By age 12, Rodriguez had attended the camp for nearly a decade, and was approached by camp officials about becoming a counselor. Her answer was, “yes!”
“I instantly fell in love with the kids,” she said, “I really knew what they were going through because it was the same stuff I experienced. … This has been part of my life for many, many years and as I’ve grown, I have seen myself more and more in a higher role. A bigger capacity. When I graduate college I want to be a member of the camp board of directors. And I have already talked with them about joining after graduation.”
Rodriguez is not Jewish. She is the child of immigrants and the first person in her family to attend college. Her life before Camp Impact was a flurry of law enforcement intervention, shelters and little outside support.
“The camp has literally been my support system throughout my college career,” she said. “My dad has been in and out of jail. We’ve lived from place to place. I didn’t want that life. I knew my only way to get out of the situation was to be like the people I knew at the camp. … To be somebody in life.”
While at the camp, Rodriguez said, she has received from her colleagues many of the affirmations about school and higher education that one normally receives from parents.
“These were the positive people in my life who made sure I was doing well in school and that I knew how to do well,” Rodriguez said.
Rachel Cooper, who is Jewish, is president of the Camp Impact board of directors and also helps run the camp as a co-director.
“I first started volunteering with Camp Impact at age 14, as part of the youth group with Congregation Beth Shalom,” Cooper said. “I started working there, and then as I grew up and … when the previous director stepped down and asked Lance to take over, I let Lance know I wanted to help him with the background and things blossomed from there. I hold this very close to my heart.”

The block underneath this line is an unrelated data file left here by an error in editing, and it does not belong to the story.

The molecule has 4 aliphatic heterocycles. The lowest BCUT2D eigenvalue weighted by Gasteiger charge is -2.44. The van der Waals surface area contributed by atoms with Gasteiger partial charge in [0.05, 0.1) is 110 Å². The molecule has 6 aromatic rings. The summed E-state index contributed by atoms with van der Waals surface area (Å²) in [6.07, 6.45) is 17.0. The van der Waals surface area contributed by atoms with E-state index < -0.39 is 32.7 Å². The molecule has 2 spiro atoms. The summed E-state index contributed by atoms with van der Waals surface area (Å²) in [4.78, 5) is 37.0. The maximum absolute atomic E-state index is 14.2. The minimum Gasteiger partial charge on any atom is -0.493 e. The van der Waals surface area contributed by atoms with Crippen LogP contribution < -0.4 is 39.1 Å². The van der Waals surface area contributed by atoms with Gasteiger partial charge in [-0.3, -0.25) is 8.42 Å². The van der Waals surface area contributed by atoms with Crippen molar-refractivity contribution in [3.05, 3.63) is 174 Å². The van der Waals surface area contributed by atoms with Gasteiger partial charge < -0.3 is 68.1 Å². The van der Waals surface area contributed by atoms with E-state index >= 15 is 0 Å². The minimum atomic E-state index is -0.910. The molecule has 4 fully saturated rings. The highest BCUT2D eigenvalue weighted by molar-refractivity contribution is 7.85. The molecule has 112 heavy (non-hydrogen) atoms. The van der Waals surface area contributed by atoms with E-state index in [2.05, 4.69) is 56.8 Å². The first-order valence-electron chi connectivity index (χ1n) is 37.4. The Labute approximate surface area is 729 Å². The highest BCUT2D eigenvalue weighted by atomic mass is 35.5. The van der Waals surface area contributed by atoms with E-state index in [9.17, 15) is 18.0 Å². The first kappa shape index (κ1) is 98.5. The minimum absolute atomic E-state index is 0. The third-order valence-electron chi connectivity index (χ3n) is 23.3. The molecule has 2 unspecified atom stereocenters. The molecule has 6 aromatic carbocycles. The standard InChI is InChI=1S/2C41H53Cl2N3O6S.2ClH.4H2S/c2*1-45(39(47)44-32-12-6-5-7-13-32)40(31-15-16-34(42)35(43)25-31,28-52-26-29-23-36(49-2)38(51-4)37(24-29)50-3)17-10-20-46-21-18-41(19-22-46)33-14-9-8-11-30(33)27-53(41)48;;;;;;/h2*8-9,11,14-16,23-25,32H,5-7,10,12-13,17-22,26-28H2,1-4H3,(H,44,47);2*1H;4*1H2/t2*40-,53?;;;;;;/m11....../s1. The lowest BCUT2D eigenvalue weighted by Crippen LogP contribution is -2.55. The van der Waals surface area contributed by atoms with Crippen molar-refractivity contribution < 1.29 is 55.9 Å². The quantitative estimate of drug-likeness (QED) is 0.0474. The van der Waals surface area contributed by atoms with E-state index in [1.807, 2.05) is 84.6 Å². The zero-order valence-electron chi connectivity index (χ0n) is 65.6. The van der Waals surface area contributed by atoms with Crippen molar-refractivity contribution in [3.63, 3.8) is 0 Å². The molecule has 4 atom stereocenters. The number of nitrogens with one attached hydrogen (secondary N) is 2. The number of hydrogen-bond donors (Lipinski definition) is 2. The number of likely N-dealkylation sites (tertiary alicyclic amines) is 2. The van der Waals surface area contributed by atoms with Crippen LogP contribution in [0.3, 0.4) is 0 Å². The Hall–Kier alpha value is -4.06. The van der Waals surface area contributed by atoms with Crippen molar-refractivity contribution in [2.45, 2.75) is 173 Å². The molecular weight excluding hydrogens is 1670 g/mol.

Much like Rodriguez, Cooper believes her experience with Camp Impact at such a young age played a great role in molding her character.
“It really did help me — like 100 percent,” she said.
Mollie Sloter, 18, a Jewish Trinity Valley High School senior from Fort Worth, has also volunteered at Camp Impact for many years. She said she is applying for the position of “student director” this summer.
Sloter generally performs whatever tasks are needed and currently helps keep supplies together.
“My sister is a freshman who also (participates in) Camp Impact,” Sloter said. “There are a few other kids in the school who do it as well. I’m sure multiple freshman and a few eighth-graders will join us as first-year counselors.”
Getting each year’s camp prepared involves a lot of organization, shopping and flawless execution, Sloter said.
The camp, meanwhile, is becoming well-known for its yummy breakfast, lunch and afternoon snacks, and the promotion of oatmeal as a dish to be enjoyed, she said.
“Lance’s mom is in charge of all the food, but she becomes ‘The Oatmeal Lady’ with a bucket of oatmeal,” Sloter said. “Even if kids don’t like it at first, she tells them this elaborate, ridiculous story about how oatmeal is good for them but it somehow got stolen … By the end of the week she has them loving the oatmeal.”